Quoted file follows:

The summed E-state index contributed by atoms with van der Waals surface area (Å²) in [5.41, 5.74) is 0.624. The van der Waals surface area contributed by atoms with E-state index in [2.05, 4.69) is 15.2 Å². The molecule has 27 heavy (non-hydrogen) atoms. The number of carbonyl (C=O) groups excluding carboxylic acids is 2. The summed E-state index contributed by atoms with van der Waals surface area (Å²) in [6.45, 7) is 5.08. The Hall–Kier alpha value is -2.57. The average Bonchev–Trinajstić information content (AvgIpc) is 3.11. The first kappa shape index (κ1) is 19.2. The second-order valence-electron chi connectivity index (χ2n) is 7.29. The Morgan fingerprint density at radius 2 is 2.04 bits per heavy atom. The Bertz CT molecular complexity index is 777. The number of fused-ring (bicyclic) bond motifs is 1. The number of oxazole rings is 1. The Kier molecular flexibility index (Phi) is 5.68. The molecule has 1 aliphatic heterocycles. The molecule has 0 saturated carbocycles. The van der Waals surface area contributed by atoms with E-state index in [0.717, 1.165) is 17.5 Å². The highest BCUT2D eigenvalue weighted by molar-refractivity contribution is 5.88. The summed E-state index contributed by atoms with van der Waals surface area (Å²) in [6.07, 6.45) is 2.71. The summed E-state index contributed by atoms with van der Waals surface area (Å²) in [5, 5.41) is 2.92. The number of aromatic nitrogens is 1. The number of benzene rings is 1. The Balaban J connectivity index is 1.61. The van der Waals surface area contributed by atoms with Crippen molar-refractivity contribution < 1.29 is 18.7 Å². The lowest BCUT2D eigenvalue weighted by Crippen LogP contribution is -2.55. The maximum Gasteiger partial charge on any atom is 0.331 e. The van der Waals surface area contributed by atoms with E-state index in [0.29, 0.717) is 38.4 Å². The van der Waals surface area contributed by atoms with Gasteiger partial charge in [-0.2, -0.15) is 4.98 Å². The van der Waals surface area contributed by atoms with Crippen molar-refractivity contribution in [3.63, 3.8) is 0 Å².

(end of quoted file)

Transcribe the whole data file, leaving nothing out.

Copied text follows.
The summed E-state index contributed by atoms with van der Waals surface area (Å²) in [5.41, 5.74) is 0.624. The van der Waals surface area contributed by atoms with E-state index in [2.05, 4.69) is 15.2 Å². The molecule has 27 heavy (non-hydrogen) atoms. The number of carbonyl (C=O) groups excluding carboxylic acids is 2. The summed E-state index contributed by atoms with van der Waals surface area (Å²) in [6.45, 7) is 5.08. The Hall–Kier alpha value is -2.57. The average Bonchev–Trinajstić information content (AvgIpc) is 3.11. The first kappa shape index (κ1) is 19.2. The second-order valence-electron chi connectivity index (χ2n) is 7.29. The Morgan fingerprint density at radius 2 is 2.04 bits per heavy atom. The Bertz CT molecular complexity index is 777. The number of fused-ring (bicyclic) bond motifs is 1. The number of oxazole rings is 1. The Kier molecular flexibility index (Phi) is 5.68. The molecule has 1 aliphatic heterocycles. The molecule has 0 saturated carbocycles. The van der Waals surface area contributed by atoms with E-state index in [0.717, 1.165) is 17.5 Å². The highest BCUT2D eigenvalue weighted by molar-refractivity contribution is 5.88. The summed E-state index contributed by atoms with van der Waals surface area (Å²) in [6.07, 6.45) is 2.71. The summed E-state index contributed by atoms with van der Waals surface area (Å²) in [5, 5.41) is 2.92. The number of aromatic nitrogens is 1. The number of benzene rings is 1. The Balaban J connectivity index is 1.61. The van der Waals surface area contributed by atoms with Crippen molar-refractivity contribution < 1.29 is 18.7 Å². The lowest BCUT2D eigenvalue weighted by Crippen LogP contribution is -2.55. The maximum Gasteiger partial charge on any atom is 0.331 e. The van der Waals surface area contributed by atoms with E-state index in [0.29, 0.717) is 38.4 Å². The van der Waals surface area contributed by atoms with Gasteiger partial charge in [-0.2, -0.15) is 4.98 Å². The van der Waals surface area contributed by atoms with Crippen molar-refractivity contribution in [3.63, 3.8) is 0 Å².